Psychological Birth Trauma

Understanding psychological birth trauma

You may have found this page because you have noticed changes in your behaviour, thoughts or feelings since the birth of your baby, or perhaps you have noticed changes in your partner or others close to you.
On this page you will find general information on common symptoms and treatments for mental health conditions related to birth trauma. Please note, this information does not cover every possible mental health condition or symptom and does not take into consideration your individual experience or situation. We encourage you to discuss your questions or concerns with your health professional.
Before you read further, there are a couple of things we would like you to know. If it felt traumatic to you, then it was. Experiences of trauma are unique and what may be traumatic for one person, may not be traumatic for another. Also, try not to compare your experience to other people’s. Your personal experience is valid and worthy of acknowledgment, treatment and recovery.

The signs and symptoms of psychological birth trauma

Below is a list of common symptoms of psychological birth trauma1. These symptoms may continue long after the birth:

  • Feelings of intense fear, helplessness or horror in reaction to reminders of the experience, for example words, smells, rooms, clinicians, a particular hospital
  • Fear and anxiety about going outside
  • Poor self-image
  • Memories (flashbacks) of the delivery during sexual relations
  • Trying to push feelings away and getting on with looking after your baby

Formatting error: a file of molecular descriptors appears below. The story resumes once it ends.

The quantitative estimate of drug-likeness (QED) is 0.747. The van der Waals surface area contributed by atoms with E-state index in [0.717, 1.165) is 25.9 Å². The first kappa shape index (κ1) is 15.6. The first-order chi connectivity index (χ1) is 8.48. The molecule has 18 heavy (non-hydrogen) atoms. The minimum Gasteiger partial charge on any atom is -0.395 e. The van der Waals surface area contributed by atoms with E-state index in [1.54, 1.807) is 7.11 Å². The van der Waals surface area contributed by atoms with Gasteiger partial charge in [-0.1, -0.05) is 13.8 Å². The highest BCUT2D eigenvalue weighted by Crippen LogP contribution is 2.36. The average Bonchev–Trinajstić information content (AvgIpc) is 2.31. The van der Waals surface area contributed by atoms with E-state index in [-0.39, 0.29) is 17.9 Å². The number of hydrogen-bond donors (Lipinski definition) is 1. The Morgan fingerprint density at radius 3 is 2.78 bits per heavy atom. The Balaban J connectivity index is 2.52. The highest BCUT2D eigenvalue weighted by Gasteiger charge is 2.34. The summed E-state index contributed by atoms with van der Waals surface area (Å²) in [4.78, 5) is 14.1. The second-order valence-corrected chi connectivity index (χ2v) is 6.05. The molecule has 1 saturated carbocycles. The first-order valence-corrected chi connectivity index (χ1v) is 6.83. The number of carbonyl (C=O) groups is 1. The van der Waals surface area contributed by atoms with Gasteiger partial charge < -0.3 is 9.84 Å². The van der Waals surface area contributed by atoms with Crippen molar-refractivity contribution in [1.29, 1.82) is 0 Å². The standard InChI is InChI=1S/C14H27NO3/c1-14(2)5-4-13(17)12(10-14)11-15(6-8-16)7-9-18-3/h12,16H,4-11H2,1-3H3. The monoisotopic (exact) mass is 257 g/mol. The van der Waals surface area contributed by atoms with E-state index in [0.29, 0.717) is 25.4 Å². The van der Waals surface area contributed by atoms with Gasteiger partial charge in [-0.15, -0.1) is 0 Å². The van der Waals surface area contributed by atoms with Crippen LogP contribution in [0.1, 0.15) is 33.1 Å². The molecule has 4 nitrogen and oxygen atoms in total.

• Difficulty sleeping or nightmares
  • Feelings of isolation
  • Irritability
  • Feelings of guilt
  • Anxiety or panic attacks
  • Avoiding reminders of the traumatic birth such as the location where it happened or a tendency to become stressed or anxious when being close to the location. Triggers like this can show up in different ways
  • Feeling unemotional, numb or detached from others, activities, or surroundings
  • Alcohol and drug misuse
  • Distress caused by the physical birth injuries that you may be managing.

Your partner or other birthing support person may also be traumatised, e.g. by the experience of fear for the survival of you or the baby during the labour or birth.

You may be more vulnerable to these difficulties if you have experienced any of the following:

During the birth experience:

  • Feelings of loss of control
  • Feeling not being listened to or respected
  • Feeling not supported by your partner, and/or health professional during labour
  • Inadequate or failed pain relief/refused pain relief
  • Thinking you were going to die
Previously:
  • Stillbirth or other pregnancy-related adversity
  • Previous sexual or other abuse
  • Previous mental health problems
  • Inadequate or failed pain relief/refused pain relief.2
  • Physical birth injuries that you may be managing

The shock of what happened during the birth process can bring about a number of mental health issues, including anxiety, depression, and other disorders, such as post-traumatic stress disorder (PTSD). Some people experience severe emotional distress after a traumatic birth even though there was no physical trauma. There may also be other contributors to your trauma that are not listed here.

You can read more about perinatal mental health conditions on our postnatal anxietydepression and PTSD pages.